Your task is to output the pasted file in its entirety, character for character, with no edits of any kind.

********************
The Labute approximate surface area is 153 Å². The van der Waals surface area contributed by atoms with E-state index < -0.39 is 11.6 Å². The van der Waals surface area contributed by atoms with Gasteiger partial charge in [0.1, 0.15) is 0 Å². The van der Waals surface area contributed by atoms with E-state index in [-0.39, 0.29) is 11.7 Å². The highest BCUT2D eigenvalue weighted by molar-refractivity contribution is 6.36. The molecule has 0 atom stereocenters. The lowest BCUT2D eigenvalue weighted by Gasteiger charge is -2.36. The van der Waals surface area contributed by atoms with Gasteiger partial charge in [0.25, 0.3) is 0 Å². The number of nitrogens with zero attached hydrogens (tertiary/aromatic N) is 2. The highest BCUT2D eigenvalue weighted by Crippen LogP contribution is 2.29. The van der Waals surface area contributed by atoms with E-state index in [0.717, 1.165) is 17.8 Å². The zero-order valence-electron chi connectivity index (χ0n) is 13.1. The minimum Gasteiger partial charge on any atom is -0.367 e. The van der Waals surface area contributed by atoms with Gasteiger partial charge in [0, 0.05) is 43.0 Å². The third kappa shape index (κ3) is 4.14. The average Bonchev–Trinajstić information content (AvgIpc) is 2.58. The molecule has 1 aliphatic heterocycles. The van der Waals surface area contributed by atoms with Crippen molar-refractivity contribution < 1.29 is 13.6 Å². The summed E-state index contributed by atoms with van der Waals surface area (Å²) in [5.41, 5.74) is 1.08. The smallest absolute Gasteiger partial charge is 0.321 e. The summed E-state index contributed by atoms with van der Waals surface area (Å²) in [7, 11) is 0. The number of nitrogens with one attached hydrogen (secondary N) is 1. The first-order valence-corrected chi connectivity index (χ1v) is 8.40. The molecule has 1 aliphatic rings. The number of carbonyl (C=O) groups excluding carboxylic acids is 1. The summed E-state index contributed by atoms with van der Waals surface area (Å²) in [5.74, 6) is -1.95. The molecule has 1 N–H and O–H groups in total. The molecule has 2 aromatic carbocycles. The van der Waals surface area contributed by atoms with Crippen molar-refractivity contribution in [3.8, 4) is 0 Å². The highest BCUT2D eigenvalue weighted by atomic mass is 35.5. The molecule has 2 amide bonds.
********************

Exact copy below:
The Labute approximate surface area is 153 Å². The van der Waals surface area contributed by atoms with E-state index < -0.39 is 11.6 Å². The van der Waals surface area contributed by atoms with Gasteiger partial charge in [0.1, 0.15) is 0 Å². The van der Waals surface area contributed by atoms with E-state index in [-0.39, 0.29) is 11.7 Å². The highest BCUT2D eigenvalue weighted by molar-refractivity contribution is 6.36. The molecule has 0 atom stereocenters. The lowest BCUT2D eigenvalue weighted by Gasteiger charge is -2.36. The van der Waals surface area contributed by atoms with Gasteiger partial charge in [0.25, 0.3) is 0 Å². The number of nitrogens with zero attached hydrogens (tertiary/aromatic N) is 2. The highest BCUT2D eigenvalue weighted by Crippen LogP contribution is 2.29. The van der Waals surface area contributed by atoms with E-state index in [0.717, 1.165) is 17.8 Å². The zero-order valence-electron chi connectivity index (χ0n) is 13.1. The minimum Gasteiger partial charge on any atom is -0.367 e. The van der Waals surface area contributed by atoms with Gasteiger partial charge in [0, 0.05) is 43.0 Å². The third kappa shape index (κ3) is 4.14. The average Bonchev–Trinajstić information content (AvgIpc) is 2.58. The molecule has 1 aliphatic heterocycles. The van der Waals surface area contributed by atoms with Crippen molar-refractivity contribution < 1.29 is 13.6 Å². The summed E-state index contributed by atoms with van der Waals surface area (Å²) in [5.41, 5.74) is 1.08. The smallest absolute Gasteiger partial charge is 0.321 e. The summed E-state index contributed by atoms with van der Waals surface area (Å²) in [7, 11) is 0. The number of nitrogens with one attached hydrogen (secondary N) is 1. The first-order valence-corrected chi connectivity index (χ1v) is 8.40. The molecule has 1 aliphatic rings. The number of carbonyl (C=O) groups excluding carboxylic acids is 1. The summed E-state index contributed by atoms with van der Waals surface area (Å²) in [5.74, 6) is -1.95. The molecule has 1 N–H and O–H groups in total. The molecule has 2 aromatic carbocycles. The van der Waals surface area contributed by atoms with Crippen molar-refractivity contribution in [3.8, 4) is 0 Å². The highest BCUT2D eigenvalue weighted by atomic mass is 35.5. The molecule has 2 amide bonds.